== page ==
Last post we were able to get to know half of our cast members a little bit better than the programs allow you to. Today we’d like to get to know the rest of the cast as well. I feel like the more you get to know about a person the more you get to know them as an individual. I hope that as you get to know our cast you realize how different individuals can come together to make something great. Their differences don’t hurt the process rather they make it richer and more fulfilling.

Without further ado here is the rest of the cast!

Scott Jackson playing Orsino

Scott Jackson playing Orsino

Scott Jackson – plays Orsino

Scott studies marketing in the Marriott School. Before transferring to BYU, he studied dual drama/English and education degrees at Queen’s University, Canada. At BYU, he manages the Prop shop and has designed the props for many department shows since fall 2014 (including this one). Onstage he has performed as Melchizedek in a mask-club adaption of “the Alchemist” (fall 2014) and danced in two “Christmas Around the World” productions. He has enjoyed this wonderful opportunity.

  • What is your favorite line that your character says in the show?
    “Oh, thou dissembling cub!”
  • What is one random fact about you?
    I speak Spanish.
  • Where is the furthest place you have traveled and why did you go there?
    The Netherlands for a high school history trip.
  • How many kids are in your family? And where do you fit into the mix?
    I have 2 older sisters and a younger sister and brother. The Jackson 5!!
  • What is your favorite book?
    The Harry Potter Series…or Lord of the Rings…or many others.
  • What is your favorite T.V. show?
    Avatar: The last Airbender and of The Adventures of Kora…or Once upon a Time.
  • What is your favorite Movie?
    Stardust…or Ghost town
  • What is your favorite animal?
    Komodo Dragon
  • What is your type of favorite food?
    Pizza…but I shouldn’t really eat dairy.
  • What was your first theater show and how old were you?
    An original play for Christmas. I was the abominable snowman. I was about 12 years old.

Continue reading

Who’s the Troupe!?: Part I

Twelfth Night Cast

Twelfth Night Cast

by Christian Riboldi, dramaturg

Welcome back to the 4th Wall! Tonight is opening night for our production! It’s going to be such a blast we can’t wait for you to come see the show! Make sure to come a few minutes early to make your very own fake mustache that you can wear into the play!

As you’ve seen in our past posts, we’ve been putting a lot of work into this show behind the scenes. Today, in preparation for you coming to see the show, I’d like for you to get to know the casts just a little bit more. In your program you’re going to be able to read a little bit about each cast member. I’m going to include those biographies here. However, there’s only so much information you can get out of cast biographies that have to meet a certain standard for BYU productions. Our main theme for this show is to be true to yourself. I would like to help you get to know our cast members and who they really are. Because they are pretty amazing people.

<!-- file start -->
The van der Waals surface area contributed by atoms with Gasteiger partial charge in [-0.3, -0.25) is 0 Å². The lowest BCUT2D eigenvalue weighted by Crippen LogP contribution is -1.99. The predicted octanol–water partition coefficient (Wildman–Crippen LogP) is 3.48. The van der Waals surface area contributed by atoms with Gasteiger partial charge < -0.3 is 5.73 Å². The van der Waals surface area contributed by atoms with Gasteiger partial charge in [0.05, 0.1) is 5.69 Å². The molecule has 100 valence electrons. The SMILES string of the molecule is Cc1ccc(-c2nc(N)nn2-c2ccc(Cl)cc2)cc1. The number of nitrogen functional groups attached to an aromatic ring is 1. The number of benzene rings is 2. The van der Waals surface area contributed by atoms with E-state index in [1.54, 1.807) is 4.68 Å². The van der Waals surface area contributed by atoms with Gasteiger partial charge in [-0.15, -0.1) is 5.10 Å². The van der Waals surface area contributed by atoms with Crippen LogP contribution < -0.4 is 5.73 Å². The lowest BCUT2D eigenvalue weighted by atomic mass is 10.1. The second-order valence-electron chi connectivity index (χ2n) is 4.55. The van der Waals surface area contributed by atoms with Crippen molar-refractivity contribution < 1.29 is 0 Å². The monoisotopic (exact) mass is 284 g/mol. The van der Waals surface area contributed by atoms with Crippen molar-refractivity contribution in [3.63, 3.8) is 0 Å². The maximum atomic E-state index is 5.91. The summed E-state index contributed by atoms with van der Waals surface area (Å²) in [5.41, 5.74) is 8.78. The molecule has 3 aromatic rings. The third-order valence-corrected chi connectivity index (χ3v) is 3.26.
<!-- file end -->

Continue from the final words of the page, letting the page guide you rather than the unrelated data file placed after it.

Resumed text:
In preparation for today’s posts I sent around a survey to the cast and asked them to answer the following questions as honestly as they could. It was really fun to see their reactions because sometimes they had to think really hard to narrow down their answers.

Here is half of our cast and a little bit about each of them.

1601-33 2671601-33 Twelfth Night PlayBYU Young Company production of Twelfth Night. January 19, 2016Photo by Jaren Wilkey/BYU© BYU PHOTO 2016All Rights (801)422-7322

Savanah Smith playing Viola

Sherry Kopischke – plays Viola

From Vancouver, Washington. Senior in theater arts studies with a minor in nonprofit management. Last seen as Liana in the BYU adaption of Princess Academy. Upon her return from the Alpine German-Speaking Mission, she met her husband and they have been happily married since August.

  • What is your favorite line that your character says in the show?
    My favorite part is the Viola reveal, “that I am Viola!”
  • What is one random fact about you?
    I love Reese’s peanut butter cups.
  • Where is the furthest place you have traveled and why did you go there?
    Northern Italy; an exchange on my LDS mission. Or Vienna for Mission Zone Conferences. I’m not sure.
  • How many kids are in your family? And where do you fit into the mix?
    Four and I’m the second oldest.
  • What is your favorite book?
    Oooohh tough question. I love to read the Chronicles of Narnia, but it’s hard to pick a favorite.
  • What is your favorite T.V. show?
  • What is your favorite movie?
  • What is your favorite animal?
  • What is your type of favorite food?
    German food. Bratwurst, Schnitzel, Rotkohl, Raclette…yuummmmm!
  • What was your first theater show and how old were you?
    In 4th grade my elementary school did a little Disney pageant program, I got to be Sleeping Beauty – my favorite princess at the time. Now I’m a big Rapunzel fan.